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College of Food, Agricultural, and Environmental Sciences


Tips to Put Damaged Pastures Back into Production

April 9, 2008

ATHENS, Ohio -- Like many Ohio farmers, livestock producers looking to re-seed or renovate their pasture paddocks after last year's drought are facing high input and seed costs. Ohio State University Extension educator Rory Lewandowski offers a variety of management strategies to help producers ease back into productive forages this spring.

"Between last year's drought that led to overgrazing of pastures and the late fall and winter rains that kept soils saturated, leading to trampled and muddy pastures, there is a need on many farms to re-seed or renovate at least some pasture paddocks," said Lewandowski with OSU Extension in Athens County. "Like every other input cost, the price of grass and legume seed has increased, but there are options available that allow abused pasture paddocks to recover and become productive again."

Lewandoski offers the following management tips for producers this growing season:

• Do nothing and let the pastures recover naturally. "It's a low-cost option, at least in terms of out-of-pocket expenses, but time is the drawback," said Lewandowski. "Something will re-grow in muddy, trampled paddocks if given enough time. If producers have the land base to set aside those torn up paddocks through the spring and early summer, they will renovate themselves." What grows, and whether or not it's desirable forage, depends on the seed bank in the soil.

• Consider seeding. "Seeding offers the possibility to increase pasture productivity and to bring a new mix of forages into the pasture paddock. There have been advances in forages, such as grasses and legumes bred to better tolerate grazing, and genetics that allow plants to be more palatable and productive," said Lewandowski. "A paddock that was overgrazed during last year's drought and/or torn up during this winter's soggy conditions may be ideal to bring some new and improved forage genetics into the pasture mix."

• If seeding, aim for 30 percent evenly distributed legume species to counter high nitrogen prices. "At this level, supplemental fertilizer nitrogen should not be needed. If the area to be planted needs to get a quick cover due to erosion concerns and/or some quicker production is needed for grazing, then include some annual ryegrass seed in the seeding mixture," said Lewandowski. "Adding around four pounds of annual ryegrass per acre should provide some early cover and an early grazing pass because it is quick to germinate and grow."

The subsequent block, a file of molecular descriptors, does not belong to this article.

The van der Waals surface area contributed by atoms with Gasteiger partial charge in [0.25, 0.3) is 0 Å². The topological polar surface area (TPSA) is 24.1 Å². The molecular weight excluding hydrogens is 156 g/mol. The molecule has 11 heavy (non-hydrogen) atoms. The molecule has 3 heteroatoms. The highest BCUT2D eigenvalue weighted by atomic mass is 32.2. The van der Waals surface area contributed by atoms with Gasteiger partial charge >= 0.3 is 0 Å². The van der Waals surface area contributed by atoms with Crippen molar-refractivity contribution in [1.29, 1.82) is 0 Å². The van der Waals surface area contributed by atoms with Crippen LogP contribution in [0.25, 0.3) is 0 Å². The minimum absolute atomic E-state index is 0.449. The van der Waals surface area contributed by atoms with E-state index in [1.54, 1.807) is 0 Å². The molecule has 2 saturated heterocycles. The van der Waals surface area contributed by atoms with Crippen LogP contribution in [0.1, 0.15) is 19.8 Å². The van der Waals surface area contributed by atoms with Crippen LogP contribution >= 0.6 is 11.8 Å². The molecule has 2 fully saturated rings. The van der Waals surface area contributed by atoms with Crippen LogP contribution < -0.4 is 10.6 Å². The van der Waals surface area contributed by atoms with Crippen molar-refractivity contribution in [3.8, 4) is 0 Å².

• If seeding, make sure soil pH and soil fertility are ideal for forage productivity. "Soil pH should be above 6.0, with a goal of 6.5. Soil phosphorus level should be at 25 parts per million and soil potassium should be at 100 to 120 ppm," said Lewandowski. "If the soil is not close to these numbers, it may be worthwhile to put off a spring seeding, apply the needed lime and fertilizer this spring and aim for a late summer seeding. Seed is not cheap. You want to make sure that seed, once planted, has a chance to become a productive plant and maximize its genetic potential. "

• Do not seed too deep. "Many stand failures can be traced back to planting the forage seed too deep. Seed should be planted about one-quarter of an inch deep," said Lewandowski. "It is better to err on the side of planting shallower rather than deeper."

• Pay attention to seeding rates. "Check the label to determine the percentage of pure live seed and adjust seeding rates accordingly," said Lewandowski. "For example, according to the Ohio Agronomy Guide an orchardgrass, red clover, and white clover mixture would be seeded at a per acre rate of 7 pounds of orchardgrass, 4 pounds of red clover and 2 pounds of white clover on a pure live seed basis."

• Inoculate the seed with the correct rhizobial bacteria, especially if the specific legume species being planted has not been in the pasture paddock for a few years.

Lewandowski said that producers should complete spring seeding by April 20.

"It takes about six to eight weeks for a new seedling to become established. Ideally the new seedlings can develop a good root system while soil moisture is plentiful and before summer temperatures arrive. This is the reason behind setting the spring seeding date target around April 20th," said Lewandowski. "After about eight weeks of growth, or towards the end of June, producers can begin to manage the stand using good rotational grazing principles."

For more information, refer to OSU Extension's Beef Team newsletter at, issue No. 581.

Candace Pollock
Rory Lewandowski